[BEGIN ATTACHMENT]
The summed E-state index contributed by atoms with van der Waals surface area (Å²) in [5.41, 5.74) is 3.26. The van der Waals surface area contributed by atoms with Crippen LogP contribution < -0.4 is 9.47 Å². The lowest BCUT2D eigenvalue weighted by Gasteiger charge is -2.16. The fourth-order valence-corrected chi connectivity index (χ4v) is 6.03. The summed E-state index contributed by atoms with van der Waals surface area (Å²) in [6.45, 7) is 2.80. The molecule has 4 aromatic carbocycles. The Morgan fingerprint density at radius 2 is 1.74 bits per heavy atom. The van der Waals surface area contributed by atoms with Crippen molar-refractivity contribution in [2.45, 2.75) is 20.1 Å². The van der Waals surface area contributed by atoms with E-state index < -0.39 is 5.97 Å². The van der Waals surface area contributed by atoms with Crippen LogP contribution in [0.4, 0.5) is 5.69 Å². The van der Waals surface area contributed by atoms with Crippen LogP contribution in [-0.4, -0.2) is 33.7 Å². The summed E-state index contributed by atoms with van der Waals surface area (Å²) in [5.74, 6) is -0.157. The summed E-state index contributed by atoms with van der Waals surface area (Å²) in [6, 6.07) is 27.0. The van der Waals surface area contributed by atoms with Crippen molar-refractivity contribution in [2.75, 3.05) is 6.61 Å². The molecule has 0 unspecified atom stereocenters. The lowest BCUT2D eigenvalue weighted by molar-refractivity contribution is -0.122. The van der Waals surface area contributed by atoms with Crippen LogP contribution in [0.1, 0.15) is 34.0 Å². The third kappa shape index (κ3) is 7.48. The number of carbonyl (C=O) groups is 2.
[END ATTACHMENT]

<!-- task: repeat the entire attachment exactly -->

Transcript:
The summed E-state index contributed by atoms with van der Waals surface area (Å²) in [5.41, 5.74) is 3.26. The van der Waals surface area contributed by atoms with Crippen LogP contribution < -0.4 is 9.47 Å². The lowest BCUT2D eigenvalue weighted by Gasteiger charge is -2.16. The fourth-order valence-corrected chi connectivity index (χ4v) is 6.03. The summed E-state index contributed by atoms with van der Waals surface area (Å²) in [6.45, 7) is 2.80. The molecule has 4 aromatic carbocycles. The Morgan fingerprint density at radius 2 is 1.74 bits per heavy atom. The van der Waals surface area contributed by atoms with Crippen molar-refractivity contribution in [2.45, 2.75) is 20.1 Å². The van der Waals surface area contributed by atoms with E-state index < -0.39 is 5.97 Å². The van der Waals surface area contributed by atoms with Crippen LogP contribution in [0.4, 0.5) is 5.69 Å². The van der Waals surface area contributed by atoms with Crippen LogP contribution in [-0.4, -0.2) is 33.7 Å². The summed E-state index contributed by atoms with van der Waals surface area (Å²) in [5.74, 6) is -0.157. The summed E-state index contributed by atoms with van der Waals surface area (Å²) in [6, 6.07) is 27.0. The van der Waals surface area contributed by atoms with Crippen molar-refractivity contribution in [2.75, 3.05) is 6.61 Å². The molecule has 0 unspecified atom stereocenters. The lowest BCUT2D eigenvalue weighted by molar-refractivity contribution is -0.122. The van der Waals surface area contributed by atoms with Crippen LogP contribution in [0.1, 0.15) is 34.0 Å². The third kappa shape index (κ3) is 7.48. The number of carbonyl (C=O) groups is 2.